O’Neill’s former team-mate andcolumnist Derek Kavanagh expressed the concern earlier this month. “One senior All-Ireland across both codes in the last 11 years. Two U21 football titles in the same period. No minor titles. The statistics match our infrastructure. The Cork brand is broken.”
The senior hurlers’ defeat to Tipperary last Sunday, along with their failure to win a round game in Division 1A this spring as well as the relegation of the senior footballers from Division 1 would seem to strengthen Kavanagh’s assertion.
O’Neill, though, said now is not the time to be drawing conclusions as the footballers await the winners of this weekend’s Munster quarter-final clash between Waterford and Tipperary.
“I wouldn’t be worried about the brand as such. We can only look after what we can look after and that’s our own set-up. In fairness, since Peadar (Healy) and the lads came in this year everything so far has been 100%. Fellas are training hard, preparations have been excellent. The time to look at the brand is in the latter stages or when the season is finished. Obviously, the hurlers had a disappointing loss last week but, as regards the brand, I wouldn’t be sure (it’s broken).”
O’Neill, though, accepted Cork can’t afford any luxuries following a spring where they were demoted to Division 2 on the basis of scoring difference worsened by their humiliating 18-point home defeat to Roscommon at the end of February.
If there was a time when Cork expected their class would win them games, it’s gone. Players, O’Neill attests, have “to look in the mirror” and “drive it”.
“It’s probably easier said than done. I think maybe a lot has got to do with each individual’s attitude. If you’re not 100% focused at that level, and maybe for some reason we took Roscommon for granted and similarly you could say something similar happened against Kildare (in the fourth round qualifier) last year.
“Ultimately, that’s up to each individual. We know if we’re not fully focused or going 100% you’re going to be caught. Any team can be beaten on any given day and we just have to remind ourselves of that especially with our first round in the Munster championship playing the winners of Waterford and Tipperary. Against Tipperary two years ago, we probably weren’t at our pace and realistically they should have beaten us that day. If we’re not at championship pace, we will be caught again. I suppose that’s the focus – just getting the heads right for the game.”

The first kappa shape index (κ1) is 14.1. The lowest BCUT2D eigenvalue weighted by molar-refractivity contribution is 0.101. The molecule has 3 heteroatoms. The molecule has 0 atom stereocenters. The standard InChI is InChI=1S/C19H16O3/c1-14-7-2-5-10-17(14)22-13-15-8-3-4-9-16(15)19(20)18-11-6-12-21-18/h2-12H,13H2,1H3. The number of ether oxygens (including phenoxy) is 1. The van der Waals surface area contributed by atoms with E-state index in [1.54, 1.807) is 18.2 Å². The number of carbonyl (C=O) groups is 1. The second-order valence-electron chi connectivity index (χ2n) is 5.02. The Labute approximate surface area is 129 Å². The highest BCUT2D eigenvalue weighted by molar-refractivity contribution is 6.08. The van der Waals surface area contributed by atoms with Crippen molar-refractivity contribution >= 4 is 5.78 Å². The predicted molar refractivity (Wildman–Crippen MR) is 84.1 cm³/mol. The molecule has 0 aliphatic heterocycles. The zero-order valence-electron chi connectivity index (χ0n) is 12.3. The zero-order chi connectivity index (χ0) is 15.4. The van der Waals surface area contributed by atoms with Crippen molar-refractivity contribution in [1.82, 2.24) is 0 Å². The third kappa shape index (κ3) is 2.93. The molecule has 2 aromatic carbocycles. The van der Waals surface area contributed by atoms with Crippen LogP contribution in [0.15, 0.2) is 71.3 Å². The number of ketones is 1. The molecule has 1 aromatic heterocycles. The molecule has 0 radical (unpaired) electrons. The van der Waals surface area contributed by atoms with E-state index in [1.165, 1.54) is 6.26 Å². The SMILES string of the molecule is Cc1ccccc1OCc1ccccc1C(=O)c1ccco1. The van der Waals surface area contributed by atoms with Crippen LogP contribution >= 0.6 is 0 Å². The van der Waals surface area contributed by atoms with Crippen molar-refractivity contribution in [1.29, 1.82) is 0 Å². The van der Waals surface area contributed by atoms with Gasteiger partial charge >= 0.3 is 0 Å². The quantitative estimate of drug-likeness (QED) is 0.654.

It hasn’t gone unnoticed by O’Neill that Cork are no longer be referred to as a top-four team. “You’d often hear that talk but I think if you judge it on last year’s performances you wouldn’t say we’d have been in the top three or four. Our performance in the Munster championship was positive enough but once we got out of Munster and into the All-Ireland series, obviously we got comprehensively beaten by Kildare and so took a bit of a dint from lads.”
Cork were buoyed by how well their use of a sweeper worked against Dublin in March before the All-Ireland champions overtook them in the last 10 minutes. Even as a forward, O’Neill appreciates the merits of the tactic.
“I suppose every team really has two or three different game plans. Obviously, one of them will definitely be the use of a sweeper. I think it was probably used in some games in the league.
“We used it to a certain degree against Dublin and I think it worked probably for 50/60 minutes but eventually teams get to grips with the sweeper.
“I don’t think it’s such a new phenomenon now, having a team playing with a sweeper. A lot of teams are rehearsed in terms of how to counteract a sweeper. We’ll just take it game by game. It’ll be up to Peadar and the management team to see what game plan they’ll implement but I think it’s something we’ll have in our locker and we tried it in the league and it worked to a degree.”